The January 1, 2014, deadline for HB 1276 (the HOA Debt Collection Bill) compliance is almost upon us, and some associations have decided to update their collection policies without the assistance of attorneys.  Below is a list of the minimum information that must be contained in associations’ collection policies as of January 1, 2014.

  • Date when assessment must be paid and when such assessment is past due/delinquent;
  • Late fees and interest the association is entitled to impose;
  • Return check charges;
  • Circumstances under which the delinquent owner is entitled to a payment plan and the minimum terms of the plan;
  • A letter will be sent to the delinquent owner prior to turning the account over to an attorney or collection agency that provides as follows:

*  Total due
*  Accounting
*  Whether an opportunity exists to enter into payment plan
*  Instructions for who to contact to enter into payment plan
*  Name and contact information for the person who can provide the owner with a copy of a ledger
*  Failure to enter into play or cure the delinquency within 30 days may result in legal action or account getting turned over
to collection agency

  • Method by which payments are applied on a delinquent account;
  • Legal remedies available to the association.

For more information concerning the necessary updates, or to request an update to your community’s collection policy, please contact one of our attorneys at 303.432.9999.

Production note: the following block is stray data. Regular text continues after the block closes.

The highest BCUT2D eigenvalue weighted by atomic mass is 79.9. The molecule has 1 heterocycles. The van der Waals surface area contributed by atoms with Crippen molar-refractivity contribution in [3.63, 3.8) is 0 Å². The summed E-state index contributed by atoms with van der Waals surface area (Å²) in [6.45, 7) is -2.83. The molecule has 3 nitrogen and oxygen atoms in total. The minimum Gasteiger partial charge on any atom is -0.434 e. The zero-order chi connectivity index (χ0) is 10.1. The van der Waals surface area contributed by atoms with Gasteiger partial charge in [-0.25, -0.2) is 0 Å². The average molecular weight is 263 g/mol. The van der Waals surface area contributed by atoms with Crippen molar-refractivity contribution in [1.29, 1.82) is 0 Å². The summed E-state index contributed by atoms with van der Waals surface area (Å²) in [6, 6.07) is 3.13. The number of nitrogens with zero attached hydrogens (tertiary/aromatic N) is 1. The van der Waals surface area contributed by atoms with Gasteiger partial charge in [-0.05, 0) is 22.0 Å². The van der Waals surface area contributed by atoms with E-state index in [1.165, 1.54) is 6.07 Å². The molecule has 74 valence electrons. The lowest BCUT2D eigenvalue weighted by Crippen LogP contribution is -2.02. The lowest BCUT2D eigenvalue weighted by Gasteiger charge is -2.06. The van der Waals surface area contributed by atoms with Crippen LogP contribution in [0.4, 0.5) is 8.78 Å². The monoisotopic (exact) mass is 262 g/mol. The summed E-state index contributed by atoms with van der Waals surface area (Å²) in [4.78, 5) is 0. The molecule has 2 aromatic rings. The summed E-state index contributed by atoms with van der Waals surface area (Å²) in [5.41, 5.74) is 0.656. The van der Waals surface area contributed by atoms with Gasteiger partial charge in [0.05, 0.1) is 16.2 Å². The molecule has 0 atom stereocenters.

Elina B. Gilbert
2 responses to “Come Again? What Needs to Be In Our Collection Policies?
  1. Responsible associations would already have been doing these things. Herein lies the problem: We all end up being legislatively controlled because some boards are not responsible, not transparent and do not operate in a respectful and equitable fashion. Where are their managers while all this is going on? I know ours is often asleep or texting, and never says a word at the meetings. And there is nothing in the upcoming manager-licensing legislation that requires them to behave any differently.
  2. Very good comments! I am a property manager and work hard to ensure that homeowners are aware of their responsibility of paying assessments on time and often give owners plenty of warning letters and opprotunity to enter into a plan and rarely does the owner put in a written request. When I do get a request and time goes by without a payment as agreed upon it then goes to legal. Regarding licensing of managers, what will be will be, those who take pride in what they do will manage and perform as they know they should and lead the Board of Directors soundly into business decisions. The laws will continue to increase because that is how things have become and I am not quite sure there is enough involvement of owners, in a positive sense, such as volunteering time. Joe, sorry you have had a bad experience. I believe there are many good managers out there, licensing or not however there will always be bad ones.
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